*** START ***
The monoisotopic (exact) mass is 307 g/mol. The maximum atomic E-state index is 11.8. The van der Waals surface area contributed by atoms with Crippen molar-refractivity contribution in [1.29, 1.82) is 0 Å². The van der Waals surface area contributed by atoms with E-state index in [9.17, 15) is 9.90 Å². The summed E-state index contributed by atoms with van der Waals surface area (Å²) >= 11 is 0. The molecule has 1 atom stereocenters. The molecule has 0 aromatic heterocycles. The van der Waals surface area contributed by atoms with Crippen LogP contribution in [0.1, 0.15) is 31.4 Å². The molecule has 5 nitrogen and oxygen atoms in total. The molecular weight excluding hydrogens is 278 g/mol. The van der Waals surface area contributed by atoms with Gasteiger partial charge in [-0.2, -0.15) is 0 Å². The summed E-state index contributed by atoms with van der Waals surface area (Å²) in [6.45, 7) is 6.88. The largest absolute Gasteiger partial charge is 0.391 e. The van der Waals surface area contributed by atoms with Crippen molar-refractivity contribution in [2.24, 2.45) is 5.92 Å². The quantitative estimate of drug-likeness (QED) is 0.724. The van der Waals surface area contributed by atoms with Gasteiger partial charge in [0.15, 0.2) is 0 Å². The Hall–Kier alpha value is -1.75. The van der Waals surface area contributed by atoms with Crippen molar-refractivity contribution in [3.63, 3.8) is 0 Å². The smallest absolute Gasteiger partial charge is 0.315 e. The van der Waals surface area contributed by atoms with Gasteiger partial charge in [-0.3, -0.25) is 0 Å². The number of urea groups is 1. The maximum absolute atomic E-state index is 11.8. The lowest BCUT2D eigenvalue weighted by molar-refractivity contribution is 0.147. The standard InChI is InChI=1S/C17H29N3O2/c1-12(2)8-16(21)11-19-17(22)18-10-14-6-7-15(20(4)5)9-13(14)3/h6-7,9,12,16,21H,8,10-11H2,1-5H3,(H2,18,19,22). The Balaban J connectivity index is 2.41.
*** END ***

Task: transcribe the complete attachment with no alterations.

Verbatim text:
The monoisotopic (exact) mass is 307 g/mol. The maximum atomic E-state index is 11.8. The van der Waals surface area contributed by atoms with Crippen molar-refractivity contribution in [1.29, 1.82) is 0 Å². The van der Waals surface area contributed by atoms with E-state index in [9.17, 15) is 9.90 Å². The summed E-state index contributed by atoms with van der Waals surface area (Å²) >= 11 is 0. The molecule has 1 atom stereocenters. The molecule has 0 aromatic heterocycles. The van der Waals surface area contributed by atoms with Crippen LogP contribution in [0.1, 0.15) is 31.4 Å². The molecule has 5 nitrogen and oxygen atoms in total. The molecular weight excluding hydrogens is 278 g/mol. The van der Waals surface area contributed by atoms with Gasteiger partial charge in [-0.2, -0.15) is 0 Å². The summed E-state index contributed by atoms with van der Waals surface area (Å²) in [6.45, 7) is 6.88. The largest absolute Gasteiger partial charge is 0.391 e. The van der Waals surface area contributed by atoms with Crippen molar-refractivity contribution in [2.24, 2.45) is 5.92 Å². The quantitative estimate of drug-likeness (QED) is 0.724. The van der Waals surface area contributed by atoms with Gasteiger partial charge in [0.15, 0.2) is 0 Å². The Hall–Kier alpha value is -1.75. The van der Waals surface area contributed by atoms with Crippen molar-refractivity contribution in [3.63, 3.8) is 0 Å². The smallest absolute Gasteiger partial charge is 0.315 e. The van der Waals surface area contributed by atoms with Gasteiger partial charge in [-0.3, -0.25) is 0 Å². The number of urea groups is 1. The maximum absolute atomic E-state index is 11.8. The lowest BCUT2D eigenvalue weighted by molar-refractivity contribution is 0.147. The standard InChI is InChI=1S/C17H29N3O2/c1-12(2)8-16(21)11-19-17(22)18-10-14-6-7-15(20(4)5)9-13(14)3/h6-7,9,12,16,21H,8,10-11H2,1-5H3,(H2,18,19,22). The Balaban J connectivity index is 2.41.